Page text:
ESPE Abstracts (2019) 92 RFC14.6

Growth Hormone Deficiency (GHD): Assessing Burden of Disease in Children and Adolescents: The Growth Hormone Deficiency – Child Impact Measure (GHD-CIM)

Meryl Brod1, Michael Højby Rasmussen2, Knud Vad2, Suzanne Alolga1, Jacques Bedoin2


1The Brod Group, Mill Valley, USA. 2Novo Nordisk A/S, Søborg, Denmark


Background: Children with growth hormone deficiency (GHD) may have to deal with practical, emotional, and functional difficulties. Unfortunately, to date, there is no condition specific measure of the impact of GHD for these children. The Growth Hormone Deficiency – Child Impact Measure (GHD-CIM) was developed according to FDA/EMA guidances to address this gap. There are two GHD-CIM versions: child self-report (PRO) for ages 9 to <13 years and observer-report (ObsRO) for parents/guardians of children 4 to <9 years. Items are based on qualitative interviews with 39 children and 31 parents. This study presents the GHD-CIM psychometric validation results.

Methods: A non-interventional, multi-clinic-based validation study (US and UK) of pre-pubertal children with GHD and parents/guardians of similar children was completed. Psychometric analyses were conducted according to an a-priori statistical analysis plan to determine the measurement model, reliability, validity, responsiveness, and the minimally important difference (MID).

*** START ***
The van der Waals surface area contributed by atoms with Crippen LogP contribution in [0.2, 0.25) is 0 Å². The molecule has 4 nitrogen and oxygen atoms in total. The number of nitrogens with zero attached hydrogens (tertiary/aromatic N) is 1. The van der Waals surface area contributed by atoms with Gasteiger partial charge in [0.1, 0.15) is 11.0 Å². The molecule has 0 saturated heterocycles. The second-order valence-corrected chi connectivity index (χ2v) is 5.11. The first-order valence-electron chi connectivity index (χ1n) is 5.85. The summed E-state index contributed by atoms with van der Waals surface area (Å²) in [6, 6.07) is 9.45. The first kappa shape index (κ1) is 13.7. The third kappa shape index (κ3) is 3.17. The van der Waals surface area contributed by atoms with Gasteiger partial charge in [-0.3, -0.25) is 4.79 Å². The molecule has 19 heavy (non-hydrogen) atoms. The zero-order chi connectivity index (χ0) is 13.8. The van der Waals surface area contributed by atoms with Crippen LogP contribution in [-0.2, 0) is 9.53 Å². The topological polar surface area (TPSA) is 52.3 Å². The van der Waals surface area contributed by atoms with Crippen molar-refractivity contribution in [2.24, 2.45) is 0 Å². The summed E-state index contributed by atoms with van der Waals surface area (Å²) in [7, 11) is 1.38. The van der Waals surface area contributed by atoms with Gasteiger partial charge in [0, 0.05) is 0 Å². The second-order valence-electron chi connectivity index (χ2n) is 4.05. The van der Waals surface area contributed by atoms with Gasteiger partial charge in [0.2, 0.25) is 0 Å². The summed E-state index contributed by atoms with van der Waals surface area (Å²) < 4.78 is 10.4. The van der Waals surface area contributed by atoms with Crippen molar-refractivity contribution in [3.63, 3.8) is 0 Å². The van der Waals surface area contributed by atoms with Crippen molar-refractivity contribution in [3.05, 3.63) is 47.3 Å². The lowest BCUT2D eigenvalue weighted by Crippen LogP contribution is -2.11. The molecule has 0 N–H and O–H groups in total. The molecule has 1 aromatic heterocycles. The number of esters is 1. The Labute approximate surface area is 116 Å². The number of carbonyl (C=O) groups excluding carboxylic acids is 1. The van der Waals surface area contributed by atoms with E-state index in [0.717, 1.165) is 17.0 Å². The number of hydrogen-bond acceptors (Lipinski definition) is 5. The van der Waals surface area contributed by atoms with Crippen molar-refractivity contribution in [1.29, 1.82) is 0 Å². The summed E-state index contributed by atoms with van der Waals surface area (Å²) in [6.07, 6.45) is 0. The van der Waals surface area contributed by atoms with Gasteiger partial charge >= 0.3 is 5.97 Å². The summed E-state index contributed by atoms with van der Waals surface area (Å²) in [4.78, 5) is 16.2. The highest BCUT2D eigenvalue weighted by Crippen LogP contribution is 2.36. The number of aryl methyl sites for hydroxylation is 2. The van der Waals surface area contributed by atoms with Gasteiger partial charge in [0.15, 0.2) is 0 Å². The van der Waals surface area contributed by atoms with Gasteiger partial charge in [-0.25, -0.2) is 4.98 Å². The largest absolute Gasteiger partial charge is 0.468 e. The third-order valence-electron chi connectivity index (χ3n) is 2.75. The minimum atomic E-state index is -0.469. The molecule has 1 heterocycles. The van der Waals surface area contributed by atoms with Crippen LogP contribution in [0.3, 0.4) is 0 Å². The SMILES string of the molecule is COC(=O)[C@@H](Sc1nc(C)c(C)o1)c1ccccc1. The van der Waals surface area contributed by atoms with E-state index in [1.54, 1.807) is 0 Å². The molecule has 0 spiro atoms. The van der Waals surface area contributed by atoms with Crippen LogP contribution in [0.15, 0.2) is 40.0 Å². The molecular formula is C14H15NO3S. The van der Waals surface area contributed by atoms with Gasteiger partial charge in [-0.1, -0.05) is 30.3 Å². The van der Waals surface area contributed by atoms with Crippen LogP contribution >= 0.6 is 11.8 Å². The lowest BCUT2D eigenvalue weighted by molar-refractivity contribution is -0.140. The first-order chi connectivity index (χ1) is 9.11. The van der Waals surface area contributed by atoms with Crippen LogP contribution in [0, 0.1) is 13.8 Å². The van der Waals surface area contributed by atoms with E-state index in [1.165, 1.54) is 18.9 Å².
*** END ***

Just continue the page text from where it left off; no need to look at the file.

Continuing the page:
Results: The analytic data set was 243 subjects (145 children and 98 parents/guardians). Children's average age was 9.2 years, they were 72% male, and average age at diagnosis was 6.9 years. Item reduction resulted in a 20-item measure. Factor analyses identified 3 domains: Physical Functioning, Social Well-being, and Emotional Well-being. Internal consistency reliability was acceptable for all domains and the Overall score (Cronbach's alpha >0.70) as was test-retest reliability for the Emotional and Overall (above 0.70) although test-retest reliability was slightly lower than expected for the Physical (0.59) and Social (0.65). At least one of the convergent validity hypotheses for each domain and Overall was proven (r > 0.40). Known groups validity hypotheses for the Emotional and Social Well-being domains were significant (P <0.05) and a trend for the Physical Functioning and Overall. All GHD-CIM domains and Overall were able to significantly discriminate between levels of emotional well-being. Associated effect sizes ranged from -0.44 to -0.49, indicating that the GHD-CIM is sensitive to change. Anchor based patient and clinician ratings of severity of disease suggest a preliminary MID of 5 points for the Overall score, 5 for Physical Functioning, 7 for Emotional Well-Being, and 5 for the Social Well-Being domains.

Conclusions: The GHD-CIM was found to be reliable and valid and is considered ready for inclusion in clinical trials and clinical practice. Accurate and reliable assessment of disease burden can help researchers and clinicians better assess and address impacts of disease, factors that may affect treatment compliance, and may improve doctor-patient communications.

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